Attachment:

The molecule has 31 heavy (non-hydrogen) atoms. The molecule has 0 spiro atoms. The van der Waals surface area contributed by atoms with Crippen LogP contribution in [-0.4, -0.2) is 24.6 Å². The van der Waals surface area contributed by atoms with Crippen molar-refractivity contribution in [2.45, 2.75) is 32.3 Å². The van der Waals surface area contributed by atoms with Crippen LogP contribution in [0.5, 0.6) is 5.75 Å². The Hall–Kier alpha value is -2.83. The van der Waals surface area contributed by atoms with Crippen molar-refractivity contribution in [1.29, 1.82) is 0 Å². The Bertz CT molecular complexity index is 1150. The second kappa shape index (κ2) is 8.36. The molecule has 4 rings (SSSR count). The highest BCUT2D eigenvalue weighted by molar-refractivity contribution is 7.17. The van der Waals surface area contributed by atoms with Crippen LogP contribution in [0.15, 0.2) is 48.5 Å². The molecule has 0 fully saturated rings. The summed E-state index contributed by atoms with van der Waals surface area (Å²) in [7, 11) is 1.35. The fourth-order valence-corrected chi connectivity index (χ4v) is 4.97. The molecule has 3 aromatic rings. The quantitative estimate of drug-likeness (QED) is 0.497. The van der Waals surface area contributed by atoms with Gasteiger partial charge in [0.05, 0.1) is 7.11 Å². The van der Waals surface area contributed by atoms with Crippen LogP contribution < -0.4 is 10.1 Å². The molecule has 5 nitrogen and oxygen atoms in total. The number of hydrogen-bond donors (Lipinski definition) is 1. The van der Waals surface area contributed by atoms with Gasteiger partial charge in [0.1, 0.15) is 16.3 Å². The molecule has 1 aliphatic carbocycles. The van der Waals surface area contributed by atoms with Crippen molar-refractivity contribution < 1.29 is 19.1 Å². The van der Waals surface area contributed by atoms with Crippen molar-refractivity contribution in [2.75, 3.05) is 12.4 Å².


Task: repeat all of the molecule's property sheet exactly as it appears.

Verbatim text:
The molecule has 31 heavy (non-hydrogen) atoms. The molecule has 0 spiro atoms. The van der Waals surface area contributed by atoms with Crippen LogP contribution in [-0.4, -0.2) is 24.6 Å². The van der Waals surface area contributed by atoms with Crippen molar-refractivity contribution in [2.45, 2.75) is 32.3 Å². The van der Waals surface area contributed by atoms with Crippen LogP contribution in [0.5, 0.6) is 5.75 Å². The Hall–Kier alpha value is -2.83. The van der Waals surface area contributed by atoms with Crippen molar-refractivity contribution in [1.29, 1.82) is 0 Å². The Bertz CT molecular complexity index is 1150. The second kappa shape index (κ2) is 8.36. The molecule has 4 rings (SSSR count). The highest BCUT2D eigenvalue weighted by molar-refractivity contribution is 7.17. The van der Waals surface area contributed by atoms with Crippen LogP contribution in [0.15, 0.2) is 48.5 Å². The molecule has 0 fully saturated rings. The summed E-state index contributed by atoms with van der Waals surface area (Å²) in [7, 11) is 1.35. The fourth-order valence-corrected chi connectivity index (χ4v) is 4.97. The molecule has 3 aromatic rings. The quantitative estimate of drug-likeness (QED) is 0.497. The van der Waals surface area contributed by atoms with Gasteiger partial charge in [0.05, 0.1) is 7.11 Å². The van der Waals surface area contributed by atoms with Crippen LogP contribution < -0.4 is 10.1 Å². The molecule has 5 nitrogen and oxygen atoms in total. The number of hydrogen-bond donors (Lipinski definition) is 1. The van der Waals surface area contributed by atoms with Gasteiger partial charge in [0.1, 0.15) is 16.3 Å². The molecule has 1 aliphatic carbocycles. The van der Waals surface area contributed by atoms with Crippen molar-refractivity contribution < 1.29 is 19.1 Å². The van der Waals surface area contributed by atoms with Crippen molar-refractivity contribution in [2.75, 3.05) is 12.4 Å².